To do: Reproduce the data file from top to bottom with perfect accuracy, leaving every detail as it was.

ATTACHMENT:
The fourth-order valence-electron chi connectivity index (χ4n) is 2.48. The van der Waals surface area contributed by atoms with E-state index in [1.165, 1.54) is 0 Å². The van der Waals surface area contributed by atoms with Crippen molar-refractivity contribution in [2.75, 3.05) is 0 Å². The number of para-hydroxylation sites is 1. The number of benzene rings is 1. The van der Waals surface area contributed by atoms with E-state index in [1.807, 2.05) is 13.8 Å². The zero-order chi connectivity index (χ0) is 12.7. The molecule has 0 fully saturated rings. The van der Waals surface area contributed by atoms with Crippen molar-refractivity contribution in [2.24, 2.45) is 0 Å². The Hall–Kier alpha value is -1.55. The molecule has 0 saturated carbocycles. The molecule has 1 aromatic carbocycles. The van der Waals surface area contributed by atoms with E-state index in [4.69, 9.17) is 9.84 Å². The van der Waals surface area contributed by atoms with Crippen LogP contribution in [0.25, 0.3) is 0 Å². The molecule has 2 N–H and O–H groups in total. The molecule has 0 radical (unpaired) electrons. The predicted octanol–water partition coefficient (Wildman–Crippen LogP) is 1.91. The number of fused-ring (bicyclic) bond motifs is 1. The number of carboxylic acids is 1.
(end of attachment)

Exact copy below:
The fourth-order valence-electron chi connectivity index (χ4n) is 2.48. The van der Waals surface area contributed by atoms with E-state index in [1.165, 1.54) is 0 Å². The van der Waals surface area contributed by atoms with Crippen molar-refractivity contribution in [2.75, 3.05) is 0 Å². The number of para-hydroxylation sites is 1. The number of benzene rings is 1. The van der Waals surface area contributed by atoms with E-state index in [1.807, 2.05) is 13.8 Å². The zero-order chi connectivity index (χ0) is 12.7. The molecule has 0 fully saturated rings. The van der Waals surface area contributed by atoms with Crippen molar-refractivity contribution in [2.24, 2.45) is 0 Å². The Hall–Kier alpha value is -1.55. The molecule has 0 saturated carbocycles. The molecule has 1 aromatic carbocycles. The van der Waals surface area contributed by atoms with E-state index in [4.69, 9.17) is 9.84 Å². The van der Waals surface area contributed by atoms with Crippen LogP contribution in [0.25, 0.3) is 0 Å². The molecule has 2 N–H and O–H groups in total. The molecule has 0 radical (unpaired) electrons. The predicted octanol–water partition coefficient (Wildman–Crippen LogP) is 1.91. The number of fused-ring (bicyclic) bond motifs is 1. The number of carboxylic acids is 1.